Although this is hardly an exhaustive list, do these small things and you will witness a blossoming of passionate pro-lifers in your campus club.

In the end, however, it is important to remember that the convicted pro-lifer will get tired. This is an inherent part of the human condition. When that happens, remind them of how they were. Ignite that spark. Be their support. Follow through. Look towards the bigger picture. Even though that may not be enough to restore the energies of your team member, it will certainly work for you: you will become further convicted of the need to have a pro-life presence on your campus. And that, really, is what we need: leaders determined to carry on the fight to save the preborn.

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Strong Without Leave

On Finding Your Voice in the Pro-Life Movement

By: Chad Hagel, NCLN Intern

In a recent conversation with a well-trusted advisor, we spoke about my positive qualities. One of these qualities was my strength of character; he emphasized that “it was something which set me apart from [other people] my age” and a quality that provided me with confidence. He explained that “strength of character” means not giving up and sticking to your beliefs. After the conversation, I took some time to look at how I showcased my strength of character in my daily life, noting with particular attention my journey in finding my voice in the pro-life movement.

Strength of character is essential to the pro-life movement, particularly if we want to be seen as leaders. Everything else comes from strength of character: passion, motivation and commitment to your cause. You can’t be a leader if you don’t have a small measure of confidence in yourself and aren’t afraid to speak up for what you believe. This carries an added weight in the pro-life movement, as we are committed to providing a voice for the voiceless.

Strength of character is something which everyone can grow in – it’s not something you’re just born with.

Speaking for myself, when I first became active in the pro-life movement, I didn’t have a whole lot of confidence. I could hardly approach a complete stranger during the QA Project and ask them about something I saw to be a controversial issue. When I stood outside buildings on campus, my voice would fade away, and I would be extremely hesitant to approach someone and talk to them.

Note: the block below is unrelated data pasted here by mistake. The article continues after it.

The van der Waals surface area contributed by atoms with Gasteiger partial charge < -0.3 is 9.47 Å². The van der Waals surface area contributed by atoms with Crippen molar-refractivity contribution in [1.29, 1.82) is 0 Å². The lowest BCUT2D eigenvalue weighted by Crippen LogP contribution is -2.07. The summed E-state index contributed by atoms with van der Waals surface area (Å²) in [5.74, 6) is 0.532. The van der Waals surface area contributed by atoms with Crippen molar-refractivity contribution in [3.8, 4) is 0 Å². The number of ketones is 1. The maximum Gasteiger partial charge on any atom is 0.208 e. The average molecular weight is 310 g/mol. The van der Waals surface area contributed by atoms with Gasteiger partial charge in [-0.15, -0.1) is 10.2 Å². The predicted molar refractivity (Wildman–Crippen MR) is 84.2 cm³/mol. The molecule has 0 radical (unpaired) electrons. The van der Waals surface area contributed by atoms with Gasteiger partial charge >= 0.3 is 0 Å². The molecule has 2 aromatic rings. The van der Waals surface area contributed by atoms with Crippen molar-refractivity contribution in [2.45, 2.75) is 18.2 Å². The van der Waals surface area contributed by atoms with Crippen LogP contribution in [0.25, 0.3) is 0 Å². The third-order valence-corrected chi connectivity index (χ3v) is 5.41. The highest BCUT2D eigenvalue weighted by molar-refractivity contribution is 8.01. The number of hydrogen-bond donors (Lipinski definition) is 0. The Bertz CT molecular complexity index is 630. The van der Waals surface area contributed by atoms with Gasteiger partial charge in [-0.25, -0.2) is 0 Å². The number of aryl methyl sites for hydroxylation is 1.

Over the past couple years, though, this has changed. Although I still have times where I struggle with coming out of my shell (I am an introvert), I am increasingly unhesitant to share the truth about abortion when reaching out to both complete strangers and close friends.

How did I get to this point?

That’s what I would like to emphasize: how to build strength of character in the pro-life movement. That small bit of life-saving confidence. Here are some ideas:

  1. Attend pro-life apologetics training, either for yourself or with your club. This can be facilitated by contacting NCLN or another pro-life organization within Canada, such as the Canadian Centre for Bioethical Reform (CCBR). I particularly recommend coming to NCLN’s Symposium in September!
  2. Get experience. If you have a pro-life club on your campus, great! Join it! Even though not all clubs have activism, all clubs need new people to bring spunk and vision to the organization and make sure the message never dies. You can implement NCLN’s QA Project on your campus, as well as look into introducing CCBR’s “Choice” Chain into your activism. Work alongsidethe local Right to Life groups in your area, if you are lucky to have them.
  3. Build relationships with like-minded organizations. Even if you don’t have a pro-life group on campus yet, there are plenty of opportunities to add your voice to the pro-life cause this summer and year-round. Your local Right to Life group is often the best place to begin and might be able to connect you with other pro-life groups. 40 Days for Life, enlisting the services of those in the Silent No More Awareness Campaign, and participating in CCBR’s “Choice” Chains are also brilliant ways to begin saving lives in the wider community.

Whatever words emerge as your pro-life voice, what’s important is that you take these words to heart.

You become what you embody. You become a leader. You develop strength of character, as you build up confidence in yourself and your message.

It will not be easy. But, as all of us at NCLN can testify, confidence comes with experience and a belief that you indeed have something of value to share, persevering in the face of tragedy and adversity. You can become strong without leave, and lead our world as the leaders of tomorrow, speaking as you do for the ones who cannot speak for themselves.

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Introducing our NCLN Summer Intern, Maria McCann!

We at NCLN are so excited to have Maria McCann join us this summer as an intern at our Toronto office! She will begin her 4th year of her undergraduate degree this summer at Western University in London, Ontario (UWO). She is studying English Literature, French, and Italian. She is passionate about Shakespeare, science fiction, coffee, and every breed of dog known to man. Of course, she is also passionate about justice; in particular, she wants to see the injustice of abortion end in her lifetime.

Maria and her brother, John-Paul
Maria and her brother, John-Paul

Tell us your story and how you became pro-life.